Mini-Mental State Examination- The Mini-Mental State Examination (MMSE)[45] is useful in screening for cognitive failure but does not distinguish between delirium and dementia. The MMSE provides a quantitative assessment of the patient's cognitive performance and capacity, measuring the severity of cognitive impairment. It is most sensitive to cortical dementias such as Alzheimer's disease and less sensitive in detecting subcortical deficits such as those found in AIDS dementia.

The MMSE assesses five general cognitive areas: orientation, registration, attention/calculation, delayed recall, and language. Traditionally, a score of 23 or less is considered indicative of cognitive impairment. However, a multitiered system is frequently utilized, with a score of 24- 30 indicating no impairment, a score of 18-23 indicating mild impairment, and a score of 0-17 indicating severe impairment.

Delirium Rating Scale-The Delirium Rating Scale (DRS), developed by Trzepacz and colleagues[47] is a 10-item clinician-rated symptom rating scale for diagnosing delirium. Based on DSM-III-R (third edition, revised) diagnostic criteria for delirium, the scale is designed to be used by the clinician to identify delirium and distinguish it reliably from dementia and other neuropsychiatric disorders. Each item is scored by choosing the best rating, which has a numerical weight designed to distinguish the phenomenologic characteristics of delirium. A score of 12 or greater is diagnostic of delirium.

Delirium Rating Scale-Revised 98-A revision of the Delirium Rating Scale (DRS), the Delirium Rating Scale-Revised 98 (DRS-R-98) has 13 severity and 3 diagnostic items with descriptive anchors for each rating level. Although it was designed for phenomenologic and treatment research, the scale may be used clinically. Indeed, the DRS-R-98 is a valid, sensitive, and reliable instrument for the rating of delirium severity. It has advantages over the original DRS for repeated measures and phenomenologic studies due to its enhanced breadth of symptoms and separation into severity and diagnostic subscales.[48]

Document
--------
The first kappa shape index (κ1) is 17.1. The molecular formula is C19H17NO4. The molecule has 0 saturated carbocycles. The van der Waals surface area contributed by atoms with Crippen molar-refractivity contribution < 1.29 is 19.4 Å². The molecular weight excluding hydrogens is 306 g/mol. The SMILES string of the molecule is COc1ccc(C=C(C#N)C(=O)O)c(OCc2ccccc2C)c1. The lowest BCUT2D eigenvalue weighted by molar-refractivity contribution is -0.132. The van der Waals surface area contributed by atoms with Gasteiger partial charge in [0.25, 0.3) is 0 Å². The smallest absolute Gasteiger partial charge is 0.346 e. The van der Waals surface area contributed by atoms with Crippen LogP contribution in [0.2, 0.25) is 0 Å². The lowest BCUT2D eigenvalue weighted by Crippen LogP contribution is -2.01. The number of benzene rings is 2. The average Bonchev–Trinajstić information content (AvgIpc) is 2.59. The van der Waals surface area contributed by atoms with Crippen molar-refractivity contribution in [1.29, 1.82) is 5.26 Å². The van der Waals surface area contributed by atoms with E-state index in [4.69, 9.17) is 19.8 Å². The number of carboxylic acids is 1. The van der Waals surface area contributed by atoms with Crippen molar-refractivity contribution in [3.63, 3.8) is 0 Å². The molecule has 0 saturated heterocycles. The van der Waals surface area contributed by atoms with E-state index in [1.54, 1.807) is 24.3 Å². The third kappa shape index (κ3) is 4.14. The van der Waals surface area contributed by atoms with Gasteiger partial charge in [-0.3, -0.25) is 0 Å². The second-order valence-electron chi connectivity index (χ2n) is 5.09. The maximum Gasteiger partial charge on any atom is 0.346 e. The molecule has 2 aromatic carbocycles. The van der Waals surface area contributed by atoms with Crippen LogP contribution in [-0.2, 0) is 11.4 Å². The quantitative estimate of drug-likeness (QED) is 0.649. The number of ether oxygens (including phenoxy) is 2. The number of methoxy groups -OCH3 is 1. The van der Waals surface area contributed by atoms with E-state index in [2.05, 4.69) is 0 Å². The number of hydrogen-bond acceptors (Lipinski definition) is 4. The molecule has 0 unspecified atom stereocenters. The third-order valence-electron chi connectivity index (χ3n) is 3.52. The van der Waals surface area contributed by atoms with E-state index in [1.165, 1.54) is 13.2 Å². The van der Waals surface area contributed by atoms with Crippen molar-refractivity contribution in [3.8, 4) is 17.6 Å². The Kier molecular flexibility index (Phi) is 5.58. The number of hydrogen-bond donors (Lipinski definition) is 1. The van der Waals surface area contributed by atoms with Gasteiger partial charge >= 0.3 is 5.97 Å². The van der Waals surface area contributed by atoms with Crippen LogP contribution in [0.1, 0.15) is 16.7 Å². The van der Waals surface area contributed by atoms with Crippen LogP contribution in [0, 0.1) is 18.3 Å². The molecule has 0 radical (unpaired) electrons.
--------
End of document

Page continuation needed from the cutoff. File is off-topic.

Confusion Assessment Method- The Confusion Assessment Method (CAM)[49] is a nine-item delirium diagnostic scale utilizing the DSMIII- R criteria for delirium, which can be administered rapidly by a trained clinician. The CAM may be administered using a simplified diagnostic algorithm that includes only four items designed for rapid identification of delirium by nonpsychiatrists. The fouritem algorithm requires an acute onset and a fluctuating course with inattention and either disorganized thinking or altered level of consciousness.

Abreviated Cognitive Test for Delirium-Abreviated Cognitive Test for Delirium (CTD)[50] was recently developed as a tool to identify delirium in patients in the intensive care unit setting who have limited ability to communicate verbally. This brief tool utilizes visualization span and recognition memory of pictures. It reliably identifies delirium and discriminates delirium from dementia, depression, and schizophrenia.

TABLE 3

Items From the Memorial Delirium Assessment Scale (MDAS)

Memorial Delirium Assessment Scale-Memorial Delirium Assessment Scale (MDAS) is a 10-item delirium assessment tool (see Table 3), validated among hospitalized inpatients with advanced cancer and AIDS.[39] The MDAS is both a good delirium diagnostic screening tool as well as a reliable tool for assessing delirium severity among patients with advanced disease. A cutoff score of 13 is diagnostic of delirium. The MDAS has advantages over other delirium tools in that it is both a diagnostic and a severity measure ideal for repeated assessments and for treatment intervention trials. Recently, Lawlor and colleagues[51] further examined the clinical utility and validation of the MDAS in a population of advanced cancer patients in a palliative care unit. The investigators demonstrated the usefulness of the MDAS in this select population. A cutoff score of 7 out of 30 yielded the highest sensitivity (98%) and specificity (76%) for a delirium diagnosis in this palliative care population.